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UBC Theses and Dissertations

Northwest coast whaling : a new perspective Cavanagh, Deborah Mary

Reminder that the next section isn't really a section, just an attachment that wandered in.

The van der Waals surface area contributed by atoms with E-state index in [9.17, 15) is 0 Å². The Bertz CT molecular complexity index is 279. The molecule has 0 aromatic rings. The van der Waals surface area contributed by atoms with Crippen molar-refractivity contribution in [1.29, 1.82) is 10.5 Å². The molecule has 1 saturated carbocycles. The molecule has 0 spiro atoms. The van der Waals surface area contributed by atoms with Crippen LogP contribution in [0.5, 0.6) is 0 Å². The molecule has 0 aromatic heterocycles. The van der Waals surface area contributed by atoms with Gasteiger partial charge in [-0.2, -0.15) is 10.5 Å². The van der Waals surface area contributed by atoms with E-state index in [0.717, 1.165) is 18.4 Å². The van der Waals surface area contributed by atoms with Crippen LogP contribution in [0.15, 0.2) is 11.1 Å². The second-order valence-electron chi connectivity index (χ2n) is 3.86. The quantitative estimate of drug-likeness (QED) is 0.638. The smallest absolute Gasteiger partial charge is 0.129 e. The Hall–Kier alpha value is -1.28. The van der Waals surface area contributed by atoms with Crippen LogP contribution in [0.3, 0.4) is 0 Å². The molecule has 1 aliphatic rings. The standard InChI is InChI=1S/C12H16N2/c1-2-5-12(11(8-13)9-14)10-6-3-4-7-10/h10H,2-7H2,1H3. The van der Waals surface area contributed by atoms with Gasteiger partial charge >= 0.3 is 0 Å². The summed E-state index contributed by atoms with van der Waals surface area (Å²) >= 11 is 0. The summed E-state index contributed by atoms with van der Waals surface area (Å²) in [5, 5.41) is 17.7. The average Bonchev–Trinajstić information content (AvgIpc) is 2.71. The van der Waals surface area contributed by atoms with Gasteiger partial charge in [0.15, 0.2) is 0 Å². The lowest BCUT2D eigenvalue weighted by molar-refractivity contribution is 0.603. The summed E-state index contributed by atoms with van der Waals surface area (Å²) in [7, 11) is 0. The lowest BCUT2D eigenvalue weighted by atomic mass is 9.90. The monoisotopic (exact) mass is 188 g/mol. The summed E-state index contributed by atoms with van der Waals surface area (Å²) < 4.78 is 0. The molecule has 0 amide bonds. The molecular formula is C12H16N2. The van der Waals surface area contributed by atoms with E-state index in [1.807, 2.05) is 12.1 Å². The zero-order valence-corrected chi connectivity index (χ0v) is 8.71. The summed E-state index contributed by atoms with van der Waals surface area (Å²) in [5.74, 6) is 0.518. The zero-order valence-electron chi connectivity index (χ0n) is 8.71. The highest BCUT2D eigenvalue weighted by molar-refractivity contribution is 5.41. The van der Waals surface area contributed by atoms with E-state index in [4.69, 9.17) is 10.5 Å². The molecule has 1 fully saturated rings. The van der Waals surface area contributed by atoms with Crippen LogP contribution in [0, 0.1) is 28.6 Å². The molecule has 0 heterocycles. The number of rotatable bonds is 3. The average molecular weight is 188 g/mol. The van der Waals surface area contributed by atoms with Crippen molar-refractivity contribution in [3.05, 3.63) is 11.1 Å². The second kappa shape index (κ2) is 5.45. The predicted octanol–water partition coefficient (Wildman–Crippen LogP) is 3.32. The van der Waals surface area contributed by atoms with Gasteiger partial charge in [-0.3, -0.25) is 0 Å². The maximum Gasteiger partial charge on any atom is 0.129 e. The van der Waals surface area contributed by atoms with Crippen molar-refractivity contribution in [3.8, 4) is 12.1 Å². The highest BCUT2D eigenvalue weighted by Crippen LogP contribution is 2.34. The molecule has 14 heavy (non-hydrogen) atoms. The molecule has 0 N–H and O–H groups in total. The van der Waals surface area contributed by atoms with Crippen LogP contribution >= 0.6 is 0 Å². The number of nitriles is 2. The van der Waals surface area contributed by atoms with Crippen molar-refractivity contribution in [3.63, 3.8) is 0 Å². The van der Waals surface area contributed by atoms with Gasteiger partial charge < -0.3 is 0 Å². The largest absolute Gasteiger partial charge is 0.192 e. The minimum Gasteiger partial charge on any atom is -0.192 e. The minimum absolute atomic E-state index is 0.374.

Marine mammal hunting developed to its peak on the Northwest Coast, among the only whaling people in this area: the Nootka, Makah and their immediately adjacent neighbours. While previous anthropological work has emphasized whaling ritual and technology, this thesis examines the economic importance of the whale resource for the Nootka and Makah. Settlement patterns were well-suited to the exploitation of the seasonally abundant whale resource. People moved to the outer coast at the same time as northerly migrating grays and humpbacks arrived on the Northwest Coast. Occupation of summer villages ensured a sizeable labour force to assist in the hunt and render the considerable quantity of oil obtained from a single whale. At a time when winter food stocks were depleted the Nootka and Makah exploited as many resources as possible. While most of the labour force was harvesting spring fish runs, chiefs and nobles hunted whales. These elite whaling crews were trained since childhood in the ritual and technological intricacies of the whale hunt. A chief's success on the whaling grounds brought him considerable prestige. His favourable relationships with supernatural powers were proven, as were his leadership abilities. Political advantages were gained by redistributing whale products among his own people as well as neighbouring villages and tribes. A seemingly small annual kill of only 2.5 whales per village could have contributed a significant amount of fat to the Nootka and Makah diets. The annual whale harvest of all Nootka tribes was estimated to be between 20 and 82.5 animals, with an additional 52 to 214 struck but lost each year. Using the average oil yield of both gray and humpback whales, the annual oil harvest per village ranged between 1,890 and 3,905 gallons. Each Nootka could have received between 6.6 and 56.8 kilograms of whale oil annually. This compares favourably with the annual fat intake of Britons in 1880. The combined use of ethnographic, archaeological, biological and historical sources suggests that the whale resource, although not the single most important resource for the Nootka and Makah, contributed significantly to the economy of people inhabiting the west coast of Vancouver Island and Cape Flattery.

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